I’ve read my share of chef’s memoirs and food books, but CHARLOTTE AU CHOCOLAT might take the cake --- or, more accurately, the charlotte au chocolat, a delectable-sounding French dessert for which the author was named. Charlotte Silver, like a real-life Eloise, spent most of her childhood in the dining room (or napping under the bar) of Upstairs at the Pudding, her parents’ fancy restaurant in Harvard Square. Jealous much? I am.
"CHARLOTTE AU CHOCOLAT is a lovely, delicious memoir. It is nostalgia at its best, full of detailed description and nuanced observations of the different types of people that make up a successful (or not) restaurant..."
At once a magical fairyland and an unstable, unpredictable business plagued by high staff turnaround (as in any restaurant) and a constant battle with Harvard Real Estate, the Pudding was a home far more cherished and familiar to Charlotte than any of the houses or apartments she lived in. Always decked out in a party dress, Charlotte was the star of the Pudding, and her parents, brother and staff the quirky supporting cast. From childhood to college, when the Pudding finally closed, staff and customers alike knew Charlotte, even if she didn’t feel that she knew them.
Named for her mother’s signature dessert, Charlotte was a precocious child in her food and reading tastes. Unsurprisingly, then, adults around her often forgot she was just a kid, and she was left to find her own way to process her feelings when her father walked out on the restaurant and his family to become a photographer. What was constant, inspiring and sometimes cold was her mother, who insisted on always wearing heels, never crying in public, and keeping the Pudding running at any cost.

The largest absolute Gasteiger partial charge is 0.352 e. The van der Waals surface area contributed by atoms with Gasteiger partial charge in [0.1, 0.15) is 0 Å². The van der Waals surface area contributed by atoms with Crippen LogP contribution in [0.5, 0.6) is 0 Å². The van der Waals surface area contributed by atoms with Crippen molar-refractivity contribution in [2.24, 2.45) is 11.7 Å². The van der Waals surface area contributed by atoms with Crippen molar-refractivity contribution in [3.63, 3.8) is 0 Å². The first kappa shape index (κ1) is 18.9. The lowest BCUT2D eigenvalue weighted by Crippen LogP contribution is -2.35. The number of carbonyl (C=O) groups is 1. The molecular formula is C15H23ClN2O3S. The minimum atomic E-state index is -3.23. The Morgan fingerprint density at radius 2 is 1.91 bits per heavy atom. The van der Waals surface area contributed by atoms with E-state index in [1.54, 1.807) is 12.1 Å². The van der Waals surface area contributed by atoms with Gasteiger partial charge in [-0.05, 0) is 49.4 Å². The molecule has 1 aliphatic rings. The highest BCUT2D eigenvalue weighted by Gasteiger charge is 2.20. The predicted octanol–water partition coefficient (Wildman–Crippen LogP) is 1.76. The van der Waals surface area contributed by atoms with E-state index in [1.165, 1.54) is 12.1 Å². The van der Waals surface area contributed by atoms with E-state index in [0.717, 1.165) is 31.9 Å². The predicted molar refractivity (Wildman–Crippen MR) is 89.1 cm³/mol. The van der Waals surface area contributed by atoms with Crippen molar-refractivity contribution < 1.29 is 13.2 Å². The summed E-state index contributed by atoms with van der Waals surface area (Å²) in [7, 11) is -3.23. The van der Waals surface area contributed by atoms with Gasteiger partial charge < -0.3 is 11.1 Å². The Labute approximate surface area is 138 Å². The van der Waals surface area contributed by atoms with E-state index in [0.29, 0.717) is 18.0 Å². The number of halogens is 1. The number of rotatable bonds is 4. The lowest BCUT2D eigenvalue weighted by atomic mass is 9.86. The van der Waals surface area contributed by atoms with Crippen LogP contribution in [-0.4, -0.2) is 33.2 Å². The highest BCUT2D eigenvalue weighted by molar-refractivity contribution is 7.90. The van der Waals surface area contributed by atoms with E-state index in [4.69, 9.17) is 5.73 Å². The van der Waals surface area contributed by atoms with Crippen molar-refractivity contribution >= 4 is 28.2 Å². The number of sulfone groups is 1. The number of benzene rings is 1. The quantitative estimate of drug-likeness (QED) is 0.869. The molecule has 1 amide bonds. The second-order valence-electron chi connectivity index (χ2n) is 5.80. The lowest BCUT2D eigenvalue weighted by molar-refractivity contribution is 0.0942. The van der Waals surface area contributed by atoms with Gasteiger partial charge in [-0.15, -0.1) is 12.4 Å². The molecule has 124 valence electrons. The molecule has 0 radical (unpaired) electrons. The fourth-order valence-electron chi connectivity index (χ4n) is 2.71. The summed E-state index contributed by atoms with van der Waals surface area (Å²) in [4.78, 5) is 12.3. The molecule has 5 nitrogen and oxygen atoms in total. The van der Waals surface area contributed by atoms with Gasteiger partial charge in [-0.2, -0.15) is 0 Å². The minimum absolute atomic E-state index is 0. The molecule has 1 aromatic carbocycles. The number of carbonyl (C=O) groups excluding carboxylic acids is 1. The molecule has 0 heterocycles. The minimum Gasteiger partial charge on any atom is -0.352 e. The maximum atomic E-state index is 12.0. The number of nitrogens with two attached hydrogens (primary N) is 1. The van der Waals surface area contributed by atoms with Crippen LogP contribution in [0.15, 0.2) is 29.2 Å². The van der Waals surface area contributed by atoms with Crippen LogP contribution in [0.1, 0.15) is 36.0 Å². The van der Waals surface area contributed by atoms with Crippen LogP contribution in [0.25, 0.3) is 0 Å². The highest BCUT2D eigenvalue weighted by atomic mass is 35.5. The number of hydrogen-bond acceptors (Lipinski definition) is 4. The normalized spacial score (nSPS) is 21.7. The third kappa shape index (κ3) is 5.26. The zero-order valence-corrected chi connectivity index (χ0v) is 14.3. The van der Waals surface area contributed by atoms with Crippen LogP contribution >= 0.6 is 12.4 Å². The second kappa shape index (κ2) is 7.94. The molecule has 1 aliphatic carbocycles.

Charlotte’s strongest emotional memories are tied to food experiences, as you’d expect. Chapters take as their theme special butcher shop visits with her father, annual Christmas parties, and Sunday a cappella sets that delighted customers and drove waitstaff and line cooks crazy. Children of restaurant owners and chefs might have been untapped resources for food memoirs up to now. But clearly they are no less equipped to understand the unique struggles, quirks and triumphs of the restaurant business, and they have just as many stories, if not more, since Charlotte traversed the two worlds of the restaurant --- kitchen and floor.
CHARLOTTE AU CHOCOLAT is a lovely, delicious memoir. It is nostalgia at its best, full of detailed description and nuanced observations of the different types of people that make up a successful (or not) restaurant: cooks, waiters, bartenders, regulars, tourists and entertainers. If Charlotte Silver did not have the most conventional or child psychologist-sanctioned childhood, she more than makes up for it by proving that the Pudding --- as home, as playground, as school, and as prison --- gave her ample fodder not just for a memoir, but for understanding and appreciating her mother’s sacrifices.
Reviewed by Sarah Hannah Gomez on March 15, 2012